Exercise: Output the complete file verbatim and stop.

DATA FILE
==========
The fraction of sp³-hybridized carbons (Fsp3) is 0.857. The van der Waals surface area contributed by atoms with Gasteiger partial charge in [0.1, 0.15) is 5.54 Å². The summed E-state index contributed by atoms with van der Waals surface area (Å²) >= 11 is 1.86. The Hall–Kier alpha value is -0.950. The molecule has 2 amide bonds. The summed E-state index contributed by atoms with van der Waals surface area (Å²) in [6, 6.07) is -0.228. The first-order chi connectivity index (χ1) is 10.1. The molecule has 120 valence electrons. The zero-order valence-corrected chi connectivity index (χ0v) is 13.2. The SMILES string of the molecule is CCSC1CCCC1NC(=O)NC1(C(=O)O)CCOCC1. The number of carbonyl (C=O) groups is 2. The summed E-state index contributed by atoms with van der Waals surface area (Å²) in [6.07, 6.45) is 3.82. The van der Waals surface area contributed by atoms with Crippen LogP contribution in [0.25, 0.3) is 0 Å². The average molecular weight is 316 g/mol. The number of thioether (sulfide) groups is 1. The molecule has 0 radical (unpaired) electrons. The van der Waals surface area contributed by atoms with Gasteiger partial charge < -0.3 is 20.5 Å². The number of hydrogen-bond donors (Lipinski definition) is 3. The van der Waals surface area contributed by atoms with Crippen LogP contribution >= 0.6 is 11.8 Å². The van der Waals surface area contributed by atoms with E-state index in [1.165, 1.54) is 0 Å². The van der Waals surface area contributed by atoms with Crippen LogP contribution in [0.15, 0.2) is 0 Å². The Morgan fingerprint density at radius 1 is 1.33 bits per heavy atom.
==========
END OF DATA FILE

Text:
The fraction of sp³-hybridized carbons (Fsp3) is 0.857. The van der Waals surface area contributed by atoms with Gasteiger partial charge in [0.1, 0.15) is 5.54 Å². The summed E-state index contributed by atoms with van der Waals surface area (Å²) >= 11 is 1.86. The Hall–Kier alpha value is -0.950. The molecule has 2 amide bonds. The summed E-state index contributed by atoms with van der Waals surface area (Å²) in [6, 6.07) is -0.228. The first-order chi connectivity index (χ1) is 10.1. The molecule has 120 valence electrons. The zero-order valence-corrected chi connectivity index (χ0v) is 13.2. The SMILES string of the molecule is CCSC1CCCC1NC(=O)NC1(C(=O)O)CCOCC1. The number of carbonyl (C=O) groups is 2. The summed E-state index contributed by atoms with van der Waals surface area (Å²) in [6.07, 6.45) is 3.82. The van der Waals surface area contributed by atoms with Crippen LogP contribution in [0.25, 0.3) is 0 Å². The average molecular weight is 316 g/mol. The number of thioether (sulfide) groups is 1. The molecule has 0 radical (unpaired) electrons. The van der Waals surface area contributed by atoms with Gasteiger partial charge < -0.3 is 20.5 Å². The number of hydrogen-bond donors (Lipinski definition) is 3. The van der Waals surface area contributed by atoms with Crippen LogP contribution >= 0.6 is 11.8 Å². The van der Waals surface area contributed by atoms with E-state index in [1.165, 1.54) is 0 Å². The van der Waals surface area contributed by atoms with Crippen LogP contribution in [0.15, 0.2) is 0 Å². The Morgan fingerprint density at radius 1 is 1.33 bits per heavy atom.